We’ve given lots of attention to anti-private equity screeds from the SEIU, Brave New Films and just about everyone in Europe, so now it’s time for some balance. Well, not total balance, but just the other side of bias:
The Private Equity Council, a lobbying group for 11 of America’s largest buyout shops, recently sponsored a study focused on job creation/destruction at private equity portfolio companies. It found that PE-owned companies add jobs at a faster rate than do companies at-large. Who woulda thunk it?
The study’s sample included 42 companies bought between 2002 and 2007, with acquisition values of at least $250 million. This represents 60% of all such deals done during that time period, and was collected by asking participating firms to provide detailed employment data on their ten largest transactions. Each participating firm was a member of the PE Council, and included: Apollo Management, Bain Capital, Blackstone Group, Carlyle Group, KKR, Providence Equity Partners, Silver Lake Partners and TPG. Three other PE Council members – Apax Partners, Hellman & Friedman and THL Partners – did not participate.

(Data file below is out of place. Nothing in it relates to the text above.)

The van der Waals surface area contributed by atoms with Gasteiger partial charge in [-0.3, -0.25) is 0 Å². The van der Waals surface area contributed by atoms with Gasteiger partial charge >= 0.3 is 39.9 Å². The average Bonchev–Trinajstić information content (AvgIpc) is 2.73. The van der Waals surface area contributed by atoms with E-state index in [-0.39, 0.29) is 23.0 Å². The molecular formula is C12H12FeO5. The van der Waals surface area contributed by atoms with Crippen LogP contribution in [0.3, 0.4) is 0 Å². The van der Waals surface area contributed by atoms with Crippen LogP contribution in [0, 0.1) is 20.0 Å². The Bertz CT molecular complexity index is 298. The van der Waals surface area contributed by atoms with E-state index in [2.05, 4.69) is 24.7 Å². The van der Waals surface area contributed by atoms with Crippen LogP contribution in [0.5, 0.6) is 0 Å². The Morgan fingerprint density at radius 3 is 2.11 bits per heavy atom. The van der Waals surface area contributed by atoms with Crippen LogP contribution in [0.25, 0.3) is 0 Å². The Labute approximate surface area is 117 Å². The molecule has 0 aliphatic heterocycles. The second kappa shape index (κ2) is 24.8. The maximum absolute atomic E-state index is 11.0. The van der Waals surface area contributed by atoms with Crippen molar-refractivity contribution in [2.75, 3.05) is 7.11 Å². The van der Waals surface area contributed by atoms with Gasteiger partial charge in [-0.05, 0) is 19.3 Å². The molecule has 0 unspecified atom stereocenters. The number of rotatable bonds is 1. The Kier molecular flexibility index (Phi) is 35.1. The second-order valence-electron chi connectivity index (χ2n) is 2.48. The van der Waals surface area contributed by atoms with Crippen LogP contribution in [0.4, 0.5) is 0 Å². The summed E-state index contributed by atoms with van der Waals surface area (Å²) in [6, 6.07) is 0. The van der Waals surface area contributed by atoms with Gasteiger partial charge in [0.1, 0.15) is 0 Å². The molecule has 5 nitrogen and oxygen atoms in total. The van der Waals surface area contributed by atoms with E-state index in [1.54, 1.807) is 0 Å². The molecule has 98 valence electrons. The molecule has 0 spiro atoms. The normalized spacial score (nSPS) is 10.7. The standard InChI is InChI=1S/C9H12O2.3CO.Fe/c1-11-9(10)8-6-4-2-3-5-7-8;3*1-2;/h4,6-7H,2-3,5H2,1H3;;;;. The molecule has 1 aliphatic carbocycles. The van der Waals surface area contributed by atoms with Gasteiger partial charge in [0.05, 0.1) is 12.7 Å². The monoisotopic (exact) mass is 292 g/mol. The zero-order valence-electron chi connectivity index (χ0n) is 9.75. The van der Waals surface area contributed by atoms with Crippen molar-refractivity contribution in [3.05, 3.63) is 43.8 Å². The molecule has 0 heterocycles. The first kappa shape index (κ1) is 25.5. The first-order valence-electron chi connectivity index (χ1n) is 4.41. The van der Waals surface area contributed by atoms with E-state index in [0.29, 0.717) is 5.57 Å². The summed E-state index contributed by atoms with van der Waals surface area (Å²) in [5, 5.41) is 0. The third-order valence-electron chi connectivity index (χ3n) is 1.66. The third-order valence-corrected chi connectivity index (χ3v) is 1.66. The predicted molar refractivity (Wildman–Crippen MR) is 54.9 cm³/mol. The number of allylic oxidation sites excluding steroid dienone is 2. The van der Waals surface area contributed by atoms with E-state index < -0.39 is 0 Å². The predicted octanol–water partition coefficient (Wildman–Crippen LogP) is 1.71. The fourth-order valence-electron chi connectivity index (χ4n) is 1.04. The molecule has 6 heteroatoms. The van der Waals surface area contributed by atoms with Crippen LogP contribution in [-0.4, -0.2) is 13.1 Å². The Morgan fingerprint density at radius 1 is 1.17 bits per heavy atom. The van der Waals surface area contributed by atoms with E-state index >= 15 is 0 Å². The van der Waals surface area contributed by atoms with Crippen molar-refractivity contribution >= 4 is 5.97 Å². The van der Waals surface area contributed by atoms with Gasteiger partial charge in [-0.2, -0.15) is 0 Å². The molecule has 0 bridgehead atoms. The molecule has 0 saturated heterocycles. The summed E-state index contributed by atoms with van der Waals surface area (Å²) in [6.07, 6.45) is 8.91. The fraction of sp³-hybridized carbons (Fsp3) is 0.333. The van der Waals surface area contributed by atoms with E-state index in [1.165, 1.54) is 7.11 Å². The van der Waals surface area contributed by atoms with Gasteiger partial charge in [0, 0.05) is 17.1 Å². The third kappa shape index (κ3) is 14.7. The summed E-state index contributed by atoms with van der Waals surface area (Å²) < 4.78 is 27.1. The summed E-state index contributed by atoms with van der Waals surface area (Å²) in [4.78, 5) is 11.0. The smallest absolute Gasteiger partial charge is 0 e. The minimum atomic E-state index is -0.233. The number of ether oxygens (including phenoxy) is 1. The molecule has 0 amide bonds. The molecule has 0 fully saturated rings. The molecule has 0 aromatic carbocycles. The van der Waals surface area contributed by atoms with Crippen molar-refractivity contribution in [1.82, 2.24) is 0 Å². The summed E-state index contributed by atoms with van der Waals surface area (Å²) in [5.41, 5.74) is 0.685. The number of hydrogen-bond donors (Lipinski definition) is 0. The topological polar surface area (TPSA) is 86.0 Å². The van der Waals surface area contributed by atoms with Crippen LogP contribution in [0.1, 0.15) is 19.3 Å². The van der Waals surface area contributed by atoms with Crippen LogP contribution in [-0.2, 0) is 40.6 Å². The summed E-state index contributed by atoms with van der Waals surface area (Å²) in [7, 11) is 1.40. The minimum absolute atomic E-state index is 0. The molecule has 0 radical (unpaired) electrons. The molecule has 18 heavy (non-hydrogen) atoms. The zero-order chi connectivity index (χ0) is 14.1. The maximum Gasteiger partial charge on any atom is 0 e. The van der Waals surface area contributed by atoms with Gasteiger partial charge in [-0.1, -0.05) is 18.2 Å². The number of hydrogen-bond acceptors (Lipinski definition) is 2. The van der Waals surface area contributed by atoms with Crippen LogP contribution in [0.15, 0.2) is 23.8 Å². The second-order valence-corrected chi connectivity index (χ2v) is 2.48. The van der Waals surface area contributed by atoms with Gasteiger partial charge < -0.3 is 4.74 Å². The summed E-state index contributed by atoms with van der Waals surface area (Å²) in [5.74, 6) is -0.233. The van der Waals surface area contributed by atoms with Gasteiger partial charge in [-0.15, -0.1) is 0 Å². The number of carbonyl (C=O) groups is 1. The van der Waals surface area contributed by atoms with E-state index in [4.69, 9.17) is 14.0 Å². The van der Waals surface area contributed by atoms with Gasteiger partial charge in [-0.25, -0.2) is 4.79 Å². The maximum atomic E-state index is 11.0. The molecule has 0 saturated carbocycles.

Researchers found that the combined global workforce of this sample recorded 8.4% growth, while employment rose at 76% of the individual companies. They also examined a subset of U.S. employment, and found that it grew at a 13.3% clip, compared to 5.5% for typical private U.S. companies over that time period (net adjusted gain for PE-backed firms of 7.8%).
Not too shabby, although it is once again worth remembering who sponsored the study, and the self-selection of participating firms.
It will be interesting to see, therefore, how the PE Council responds to a new academic study being released in Davos this week, by Josh Lerner of HBS and Steven Davis of University of Chicago. A sneak peak last month suggested that, compared with competitors, PE portfolio companies generally eliminate more jobs, or add fewer jobs. It is still unclear where the data came from, but we should know soon…
You can download the entire PEC-sponsored study here: PEC_Jobs.pdf.
And here is a similarly-sunny report on Dutch jobs vis-a-vis private equity: NVP.doc